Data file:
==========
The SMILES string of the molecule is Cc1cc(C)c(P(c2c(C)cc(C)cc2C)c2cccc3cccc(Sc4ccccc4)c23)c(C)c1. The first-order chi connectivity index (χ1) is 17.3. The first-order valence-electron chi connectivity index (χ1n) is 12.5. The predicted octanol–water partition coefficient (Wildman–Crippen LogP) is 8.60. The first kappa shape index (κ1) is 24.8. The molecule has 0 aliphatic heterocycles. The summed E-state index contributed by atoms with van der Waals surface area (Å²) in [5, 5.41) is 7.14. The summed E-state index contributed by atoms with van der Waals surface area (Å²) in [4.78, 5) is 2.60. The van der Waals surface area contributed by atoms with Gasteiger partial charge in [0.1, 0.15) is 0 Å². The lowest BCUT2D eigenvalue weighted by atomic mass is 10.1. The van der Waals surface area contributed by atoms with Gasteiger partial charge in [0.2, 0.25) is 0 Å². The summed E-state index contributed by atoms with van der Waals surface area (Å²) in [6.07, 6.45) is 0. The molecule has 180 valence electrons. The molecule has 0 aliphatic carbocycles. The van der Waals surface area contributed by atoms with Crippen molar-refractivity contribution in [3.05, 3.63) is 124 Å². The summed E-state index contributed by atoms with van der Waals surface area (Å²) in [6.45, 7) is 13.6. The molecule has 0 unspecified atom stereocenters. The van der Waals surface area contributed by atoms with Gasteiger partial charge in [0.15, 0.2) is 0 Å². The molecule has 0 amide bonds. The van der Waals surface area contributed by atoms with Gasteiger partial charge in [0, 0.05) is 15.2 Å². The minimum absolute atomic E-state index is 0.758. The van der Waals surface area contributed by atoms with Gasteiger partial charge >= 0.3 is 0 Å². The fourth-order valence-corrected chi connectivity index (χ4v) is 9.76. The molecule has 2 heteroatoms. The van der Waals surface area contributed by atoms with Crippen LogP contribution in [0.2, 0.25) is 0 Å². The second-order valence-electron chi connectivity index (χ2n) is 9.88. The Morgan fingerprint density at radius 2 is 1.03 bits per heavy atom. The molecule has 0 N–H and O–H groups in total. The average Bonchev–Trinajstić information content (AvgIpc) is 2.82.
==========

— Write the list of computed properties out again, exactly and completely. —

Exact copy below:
The SMILES string of the molecule is Cc1cc(C)c(P(c2c(C)cc(C)cc2C)c2cccc3cccc(Sc4ccccc4)c23)c(C)c1. The first-order chi connectivity index (χ1) is 17.3. The first-order valence-electron chi connectivity index (χ1n) is 12.5. The predicted octanol–water partition coefficient (Wildman–Crippen LogP) is 8.60. The first kappa shape index (κ1) is 24.8. The molecule has 0 aliphatic heterocycles. The summed E-state index contributed by atoms with van der Waals surface area (Å²) in [5, 5.41) is 7.14. The summed E-state index contributed by atoms with van der Waals surface area (Å²) in [4.78, 5) is 2.60. The van der Waals surface area contributed by atoms with Gasteiger partial charge in [0.1, 0.15) is 0 Å². The lowest BCUT2D eigenvalue weighted by atomic mass is 10.1. The van der Waals surface area contributed by atoms with Gasteiger partial charge in [0.2, 0.25) is 0 Å². The summed E-state index contributed by atoms with van der Waals surface area (Å²) in [6.07, 6.45) is 0. The molecule has 180 valence electrons. The molecule has 0 aliphatic carbocycles. The van der Waals surface area contributed by atoms with Crippen molar-refractivity contribution in [3.05, 3.63) is 124 Å². The summed E-state index contributed by atoms with van der Waals surface area (Å²) in [6.45, 7) is 13.6. The molecule has 0 unspecified atom stereocenters. The van der Waals surface area contributed by atoms with Gasteiger partial charge in [0.15, 0.2) is 0 Å². The molecule has 0 amide bonds. The van der Waals surface area contributed by atoms with Gasteiger partial charge in [0, 0.05) is 15.2 Å². The minimum absolute atomic E-state index is 0.758. The van der Waals surface area contributed by atoms with Gasteiger partial charge >= 0.3 is 0 Å². The fourth-order valence-corrected chi connectivity index (χ4v) is 9.76. The molecule has 2 heteroatoms. The van der Waals surface area contributed by atoms with Crippen LogP contribution in [0.2, 0.25) is 0 Å². The second-order valence-electron chi connectivity index (χ2n) is 9.88. The Morgan fingerprint density at radius 2 is 1.03 bits per heavy atom. The molecule has 0 N–H and O–H groups in total. The average Bonchev–Trinajstić information content (AvgIpc) is 2.82.